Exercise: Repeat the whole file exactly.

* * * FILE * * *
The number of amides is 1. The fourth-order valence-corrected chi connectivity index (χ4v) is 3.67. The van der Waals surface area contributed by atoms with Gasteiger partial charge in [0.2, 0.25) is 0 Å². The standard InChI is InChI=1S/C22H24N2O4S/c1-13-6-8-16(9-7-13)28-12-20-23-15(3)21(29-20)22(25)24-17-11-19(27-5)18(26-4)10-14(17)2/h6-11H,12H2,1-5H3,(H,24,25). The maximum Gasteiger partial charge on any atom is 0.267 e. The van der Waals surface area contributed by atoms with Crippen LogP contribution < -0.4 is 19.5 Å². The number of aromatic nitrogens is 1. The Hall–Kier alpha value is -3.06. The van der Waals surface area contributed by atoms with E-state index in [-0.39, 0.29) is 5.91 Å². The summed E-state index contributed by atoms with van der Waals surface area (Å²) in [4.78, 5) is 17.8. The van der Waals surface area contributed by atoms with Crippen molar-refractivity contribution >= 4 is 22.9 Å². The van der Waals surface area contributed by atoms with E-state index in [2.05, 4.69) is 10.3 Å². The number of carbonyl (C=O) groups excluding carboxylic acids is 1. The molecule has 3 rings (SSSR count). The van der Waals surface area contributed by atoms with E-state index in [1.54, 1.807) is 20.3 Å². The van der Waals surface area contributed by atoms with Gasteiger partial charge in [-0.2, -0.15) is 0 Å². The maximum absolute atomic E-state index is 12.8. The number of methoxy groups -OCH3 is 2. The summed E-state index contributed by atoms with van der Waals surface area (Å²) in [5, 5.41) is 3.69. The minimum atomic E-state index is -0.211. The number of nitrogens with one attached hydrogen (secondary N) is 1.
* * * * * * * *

The number of amides is 1. The fourth-order valence-corrected chi connectivity index (χ4v) is 3.67. The van der Waals surface area contributed by atoms with Gasteiger partial charge in [0.2, 0.25) is 0 Å². The standard InChI is InChI=1S/C22H24N2O4S/c1-13-6-8-16(9-7-13)28-12-20-23-15(3)21(29-20)22(25)24-17-11-19(27-5)18(26-4)10-14(17)2/h6-11H,12H2,1-5H3,(H,24,25). The maximum Gasteiger partial charge on any atom is 0.267 e. The van der Waals surface area contributed by atoms with Crippen LogP contribution < -0.4 is 19.5 Å². The number of aromatic nitrogens is 1. The Hall–Kier alpha value is -3.06. The van der Waals surface area contributed by atoms with E-state index in [-0.39, 0.29) is 5.91 Å². The summed E-state index contributed by atoms with van der Waals surface area (Å²) in [4.78, 5) is 17.8. The van der Waals surface area contributed by atoms with Crippen molar-refractivity contribution >= 4 is 22.9 Å². The van der Waals surface area contributed by atoms with E-state index in [2.05, 4.69) is 10.3 Å². The number of carbonyl (C=O) groups excluding carboxylic acids is 1. The molecule has 3 rings (SSSR count). The van der Waals surface area contributed by atoms with E-state index in [1.54, 1.807) is 20.3 Å². The van der Waals surface area contributed by atoms with Gasteiger partial charge in [-0.2, -0.15) is 0 Å². The maximum absolute atomic E-state index is 12.8. The number of methoxy groups -OCH3 is 2. The summed E-state index contributed by atoms with van der Waals surface area (Å²) in [5, 5.41) is 3.69. The minimum atomic E-state index is -0.211. The number of nitrogens with one attached hydrogen (secondary N) is 1.